Familial Mediterranean fever | Italy| PDF | PPT| Case Reports | Symptoms | Treatment

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Familial Mediterranean Fever

  • Familial Mediterranean fever

    Familial Mediterranean fever (FMF), also known as Armenian disease, is a hereditary inflammatory disorder. FMF is an autoinflammatory disease caused by mutations in MEFV, a gene which encodes a 781?amino acid protein denoted pyrin. The disorder has been given various names including familial paroxysmal polyserositis, periodic peritonitis, recurrent polyserositis, benign paroxysmal peritonitis, periodic disease or periodic fever, Reimann periodic disease or Reimann's syndrome, Siegal-Cattan-Mamou disease, and Wolff periodic disease.

  • Familial Mediterranean fever

    Symptoms: Abdominal attacks, featuring abdominal pain, acute abdominal pain like appendicitis. Chest attacks include pleuritis (inflammation of the pleura) and pericarditis. Scrotal attacks due to inflammation of the tunica vaginalis occurs in up to 5% and may be mistaken for acute scrotum.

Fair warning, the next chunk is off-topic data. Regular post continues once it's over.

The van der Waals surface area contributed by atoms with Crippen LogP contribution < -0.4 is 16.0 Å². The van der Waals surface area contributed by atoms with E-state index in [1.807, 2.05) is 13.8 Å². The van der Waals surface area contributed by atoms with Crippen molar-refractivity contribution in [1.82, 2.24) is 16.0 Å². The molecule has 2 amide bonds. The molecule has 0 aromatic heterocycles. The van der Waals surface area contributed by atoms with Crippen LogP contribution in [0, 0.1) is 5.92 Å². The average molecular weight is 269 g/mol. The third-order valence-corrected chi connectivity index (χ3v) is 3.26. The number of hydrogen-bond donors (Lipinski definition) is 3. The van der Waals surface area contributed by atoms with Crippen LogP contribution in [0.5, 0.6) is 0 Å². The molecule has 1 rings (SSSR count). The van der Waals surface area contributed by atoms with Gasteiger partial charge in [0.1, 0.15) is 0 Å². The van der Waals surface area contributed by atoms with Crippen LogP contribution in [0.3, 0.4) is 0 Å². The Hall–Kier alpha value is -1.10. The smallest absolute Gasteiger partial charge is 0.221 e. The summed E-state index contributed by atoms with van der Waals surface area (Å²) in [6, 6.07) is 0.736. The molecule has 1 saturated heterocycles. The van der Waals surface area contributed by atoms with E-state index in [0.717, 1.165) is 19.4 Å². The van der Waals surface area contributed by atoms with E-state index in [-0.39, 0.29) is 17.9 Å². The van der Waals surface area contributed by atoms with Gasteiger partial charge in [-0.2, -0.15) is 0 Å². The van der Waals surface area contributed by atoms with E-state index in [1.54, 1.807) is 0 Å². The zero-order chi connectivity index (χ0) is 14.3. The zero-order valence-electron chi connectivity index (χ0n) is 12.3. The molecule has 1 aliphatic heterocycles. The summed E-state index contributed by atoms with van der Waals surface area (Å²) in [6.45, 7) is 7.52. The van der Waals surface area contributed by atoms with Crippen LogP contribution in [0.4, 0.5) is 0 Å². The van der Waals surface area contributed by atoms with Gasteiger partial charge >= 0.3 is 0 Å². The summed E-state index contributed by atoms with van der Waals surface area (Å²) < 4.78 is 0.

Diagnosis: An acute phase response is present during attacks, with high C-reactive protein levels, an elevated white blood cell count and other markers of inflammation. In patients with a long history of attacks, monitoring the kidney function is of importance in predicting chronic kidney failure. A genetic test is also available to detect mutations in the MEFV gene.

  • Familial Mediterranean fever

    Treament: Attacks are self-limiting, and require analgesia and NSAIDs (such as diclofenac) Colchicine, a drug otherwise mainly used in gout, decreases attack frequency in FMF patients. Approximately 5?10% of FMF cases are resistant to colchicine therapy alone.

    Epidemology: Traditionally, Italians have been considered little affected by FMF, despite the geographical position of Italy (northern Mediterranean basin) and the migratory changes in its population. Italian FMF patients, 40 women and 31 men, aged from 3 to 75 years, have shown all the clinical manifestations indicative of FMF described in the literature, but with a lower incidence of amyloidosis. The genetic tests have been contributive in 42% of cases.

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